Yet in the past five months alone, ZenPayroll has gone from processing paychecks at a rate of $100 million to $400 million annually. The staggering growth suggests there is plenty of demand among small businesses for its easy-to-use payroll services.
The growth is also a reason why investors like Kleiner Perkins Caufield & Byers and General Catalyst Partners are sinking $20 million into ZenPayroll.
"We're stepping on the gas pedal," says Joshua Reeves, the co-founder and CEO of ZenPayroll. Currently, the company operates in just seven states, and Reeves says it plans to expand aggressively.
ZenPayroll has had what in Silicon Valley is considered as something of a charmed life. It was admitted to the Y Combinator program for the January 2012 session. Shortly after graduating in April of that year, it raised a seed round of $6.1 million, a full eight months before it even launched its product. At the time, Reeves and his co-founders insisted on getting financing only from entrepreneurs who had grown their companies from scratch. They put together a syndicate that included an enviable list of investors that included the CEOs of Yelp, Box, Dropbox, and Yammer, among others.
While its bigger competitors in the payroll world are mostly focused on large businesses, ZenPayroll has developed a simple web-based platform that has appealed to bakeries, law firms, flower shops, hotels, dentist offices, restaurants, and other small businesses. It charges those businesses a $25 flat fee, and an additional $4 per employee for the first 10 employees, and $2 per employee after that.
"Small businesses in particular have struggled with doing payroll manually or using overly complex, expensive software," Randy Komisar, a partner at Kleiner Perkins said in a statement. "ZenPayroll is transforming compensation from the unloved, bureaucratic process it is today, to an opportunity to improve the employer and employee relationship."
As part of its effort to reimagine payroll, the company has focused as much on the employee as on the employer. An employee who joins a ZenPayroll customer will "on-board" themselves, entering their bank information and other credentials. The website will give them easy, graphical access to information like upcoming pay dates and payroll history. The user's account is meant to be for life, so when they switch employers, they will continue to have access to past records, and be able to see their earnings over the length of their career.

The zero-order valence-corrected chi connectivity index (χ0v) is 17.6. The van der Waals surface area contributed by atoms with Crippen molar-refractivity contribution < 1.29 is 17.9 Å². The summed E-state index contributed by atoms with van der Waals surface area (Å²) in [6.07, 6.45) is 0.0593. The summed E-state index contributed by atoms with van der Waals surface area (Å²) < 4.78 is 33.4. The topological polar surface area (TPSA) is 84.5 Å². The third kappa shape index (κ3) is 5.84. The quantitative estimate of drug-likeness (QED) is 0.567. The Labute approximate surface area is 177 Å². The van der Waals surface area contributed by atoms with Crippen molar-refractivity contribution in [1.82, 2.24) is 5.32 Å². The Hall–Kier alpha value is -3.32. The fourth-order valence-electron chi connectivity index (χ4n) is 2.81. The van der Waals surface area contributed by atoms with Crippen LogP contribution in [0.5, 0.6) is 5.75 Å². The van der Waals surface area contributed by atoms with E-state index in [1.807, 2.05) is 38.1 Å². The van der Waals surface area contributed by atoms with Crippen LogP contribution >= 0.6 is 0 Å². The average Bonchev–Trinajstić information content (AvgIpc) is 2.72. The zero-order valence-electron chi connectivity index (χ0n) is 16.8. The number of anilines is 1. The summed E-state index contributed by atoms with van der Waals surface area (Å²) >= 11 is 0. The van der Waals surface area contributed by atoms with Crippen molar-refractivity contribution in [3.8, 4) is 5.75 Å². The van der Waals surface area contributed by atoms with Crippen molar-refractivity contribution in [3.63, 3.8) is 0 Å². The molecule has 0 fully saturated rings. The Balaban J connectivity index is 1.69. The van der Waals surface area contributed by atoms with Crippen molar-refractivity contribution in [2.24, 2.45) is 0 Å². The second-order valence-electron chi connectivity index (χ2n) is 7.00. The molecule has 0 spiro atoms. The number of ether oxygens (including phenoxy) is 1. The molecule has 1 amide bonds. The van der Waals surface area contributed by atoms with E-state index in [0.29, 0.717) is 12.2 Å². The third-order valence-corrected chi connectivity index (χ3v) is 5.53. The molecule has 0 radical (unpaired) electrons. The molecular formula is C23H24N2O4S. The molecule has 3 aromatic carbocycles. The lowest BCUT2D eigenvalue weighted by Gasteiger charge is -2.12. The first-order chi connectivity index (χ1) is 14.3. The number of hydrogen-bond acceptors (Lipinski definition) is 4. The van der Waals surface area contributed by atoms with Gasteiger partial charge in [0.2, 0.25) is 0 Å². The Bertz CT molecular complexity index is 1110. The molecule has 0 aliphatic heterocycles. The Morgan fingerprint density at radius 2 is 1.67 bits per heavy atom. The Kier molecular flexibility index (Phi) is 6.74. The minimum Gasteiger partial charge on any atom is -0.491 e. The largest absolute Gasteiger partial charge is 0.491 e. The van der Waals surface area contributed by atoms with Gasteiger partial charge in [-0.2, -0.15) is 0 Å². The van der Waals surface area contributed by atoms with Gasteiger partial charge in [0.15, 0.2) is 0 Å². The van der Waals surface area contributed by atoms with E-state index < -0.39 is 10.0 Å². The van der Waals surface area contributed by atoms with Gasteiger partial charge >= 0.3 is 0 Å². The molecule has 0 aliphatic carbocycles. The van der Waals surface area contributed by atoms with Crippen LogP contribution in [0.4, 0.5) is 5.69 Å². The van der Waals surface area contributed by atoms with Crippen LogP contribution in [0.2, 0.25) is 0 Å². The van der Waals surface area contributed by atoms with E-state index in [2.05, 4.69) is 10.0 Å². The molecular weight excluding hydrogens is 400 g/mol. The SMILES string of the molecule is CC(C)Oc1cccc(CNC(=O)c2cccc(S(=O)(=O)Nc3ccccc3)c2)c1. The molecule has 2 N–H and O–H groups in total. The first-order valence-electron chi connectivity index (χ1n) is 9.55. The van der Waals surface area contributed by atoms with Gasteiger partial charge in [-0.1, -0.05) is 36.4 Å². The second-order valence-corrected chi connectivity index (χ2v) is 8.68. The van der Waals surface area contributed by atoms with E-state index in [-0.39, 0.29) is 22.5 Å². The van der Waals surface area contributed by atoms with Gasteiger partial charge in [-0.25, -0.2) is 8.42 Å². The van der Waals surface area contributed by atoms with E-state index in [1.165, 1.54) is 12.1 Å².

The company has also developed a set of programming interfaces that allow businesses to tie their payroll processing with their expense reporting or human resources management systems. "The broader message is that there is an ecosystem of modern companies that are trying to make it easier to run a small office," says Reeves, who is turning 31 on Wednesday.
Reeves' entrepreneurial career started at Stanford, during what came to be known as the "Facebook class," a fall 2007 course in which students were taught to build apps for Facebook's then-new platform. Several students in the class turned their apps, which in some cases made tens of thousands of dollars a month before the academic quarter was over, into companies. Reeves' own app earned him enough cash to quit his job in 2008 and develop Buzzeo, a content management system for Facebook (FB). Two years later, he sold the company to a firm called Context Optional. Since then, Context Optional has been acquired by Efficient Frontier, a digital marketing firm, which in turn was acquired by Adobe (ADBE).
Reeves now says he's done starting companies. "I want to spend the next few decades building this one," he says.
The rapper-turned-entrepreneur sees cash money in the commodity's boom.
MC Hammer has had many professional careers: he's been a preacher, a rapper, and a tech entrepreneur.
Now the pioneer of the parachute pants has an equity stake in Cash4Gold, a Pompano Beach-Fla., refinery. Customers who send in their gold—grandma's necklace, dad's watch—will receive an estimate of its worth. If they're happy with the estimate, they get a check.
With the price of gold MOREJessi Hempel, writer - Dec 7, 2009 6:00 AM ET
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